“I’d also like to read about your life and thoughts in general,” says Erika.
“Are you able to say exactly what you want from others when you write?” asks Mapelba on her blog. “Money? How much? A compliment? What would that compliment be?”
“I want to be understood,” I reply. “I want people to stop judging me by their interpretation of what they see and discover the reality behind it. I want money, too. And compliments. But most of all I want to be understood.”
So here is an excerpt from my life. Although I’m worried you won’t understand it.
I have lived in Israel for most of my life, but I arrived as an adult. I’ve acquired a fairly good grasp of the language, but my accent tells all but a few other non-native speakers that my native tongue is English, even if they assume that I come from the US.
The other day I had to make a phone call. And here’s the first thing you probably won’t understand: phone calls are problematic. I worry about them beforehand, wonder whether I could substitute an email. Sometimes they turn out to be OK, other times they don’t.
Anyway, I phoned, said what I had to say and listened to the reply. Everything was going fine until I requested clarification about something he’d said. It wasn’t that I hadn’t understood any word of his Hebrew, just that I wanted him to explain something further. At this point he, a native Hebrew speaker, switched to English. I listened with mounting anger and kept quiet. The only thing I said was “all right” (in Hebrew). I wanted to tell him to stop talking in English, but didn’t think I could manage that without sounding angry, and that wouldn’t be fair to him because he obviously thought he was helping me.
This scenario has happened to me many times. Each time it infuriates me. I want to shout at the person who does this to me, “Just because I’m quiet, it doesn’t mean I’m stupid!” But it wouldn’t be appropriate.
So there it is. My life and thoughts. Does anyone understand?
9 replies on “Just a Phone Call”
This happens very often to me. I ignore them. I answer in Hebrew again and again and again and, more often than not, they switch back to Hebrew. Once, I got up the courage and said to a woman, “please don’t do that.”
She answered, “I was just trying to help you.”
And I said, “I know, I appreciate it…but if you really want to help me, speak to me in Hebrew. If I make a mistake, correct it. If you don’t understand, ask me to explain again…just do it in Hebrew. If I wanted to speak English, I would have asked you to speak English or I would have stayed in America.”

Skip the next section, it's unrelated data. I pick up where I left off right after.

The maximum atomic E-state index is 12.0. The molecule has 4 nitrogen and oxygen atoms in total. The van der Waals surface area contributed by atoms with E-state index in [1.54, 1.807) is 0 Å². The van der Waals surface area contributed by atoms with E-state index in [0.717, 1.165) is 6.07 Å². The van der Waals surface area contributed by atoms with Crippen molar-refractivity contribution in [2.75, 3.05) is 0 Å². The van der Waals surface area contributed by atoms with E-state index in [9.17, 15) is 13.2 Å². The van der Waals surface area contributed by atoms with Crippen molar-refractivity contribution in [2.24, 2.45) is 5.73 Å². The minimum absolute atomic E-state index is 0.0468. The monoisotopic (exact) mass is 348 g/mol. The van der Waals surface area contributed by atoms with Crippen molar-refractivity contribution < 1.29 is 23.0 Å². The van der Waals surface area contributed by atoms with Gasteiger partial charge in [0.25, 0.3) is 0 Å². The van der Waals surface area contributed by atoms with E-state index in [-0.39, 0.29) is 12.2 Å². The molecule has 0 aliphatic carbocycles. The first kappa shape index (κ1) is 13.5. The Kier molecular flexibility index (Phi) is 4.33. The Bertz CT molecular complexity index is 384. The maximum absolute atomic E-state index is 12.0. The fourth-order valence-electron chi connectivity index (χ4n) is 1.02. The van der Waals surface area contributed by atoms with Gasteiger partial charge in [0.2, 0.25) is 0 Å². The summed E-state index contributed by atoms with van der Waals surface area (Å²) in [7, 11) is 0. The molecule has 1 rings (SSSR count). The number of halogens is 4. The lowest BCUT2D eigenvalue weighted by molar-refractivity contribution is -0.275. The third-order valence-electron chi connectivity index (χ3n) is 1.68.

She was so positive, I’ve since done that a few more times. Keep speaking Hebrew – they really are trying to help.
Good for you, Paula! I don’t think I’m capable of doing that without sounding angry.
I teach English as second language–and this happens to my students all the time. They hate using the phone. Sometimes I have students make phone calls for practice, and I had a Korean student cry. And all she had to do was call a cafe and ask their hours. And for every person who wants to keep speaking the language, someone else will be relieved to give up.
Sometimes I think we can be understood only in bits and pieces, catch as catch can.
If I spoke more, they’d realise I don’t have a problem with the language. That’s the frustrating part, for me.
I certainly share your aversion to the phone – and there’s no language complication to justify it.
If you are angry you should sound angry, nothing inappropriate about that. Even if he was trying to help, just tell him you meant a more detailed explanation, not a translation. Probably easier said than done. BTW I also hate making ‘official’ phone calls, not related to language issues at all.
Clever people don’t speak much. Stupid people do.
You don’t know what I sound like when I’m angry. It’s never appropriate.
I realize this blog post was written over 5 years ago–but.:-)
Yes. Both points. I avoid the phone if humanly possible–texting, messaging, and the ability to do many things via web was a form of deliverance for me.
I also cannot abide when Israelis speak to me in English, unless their English is perfect.
One of the reasons is that, in many situations, I am more confident in Hebrew.
Thanks for this, Cara. I think I’ll write another post about language woes this week.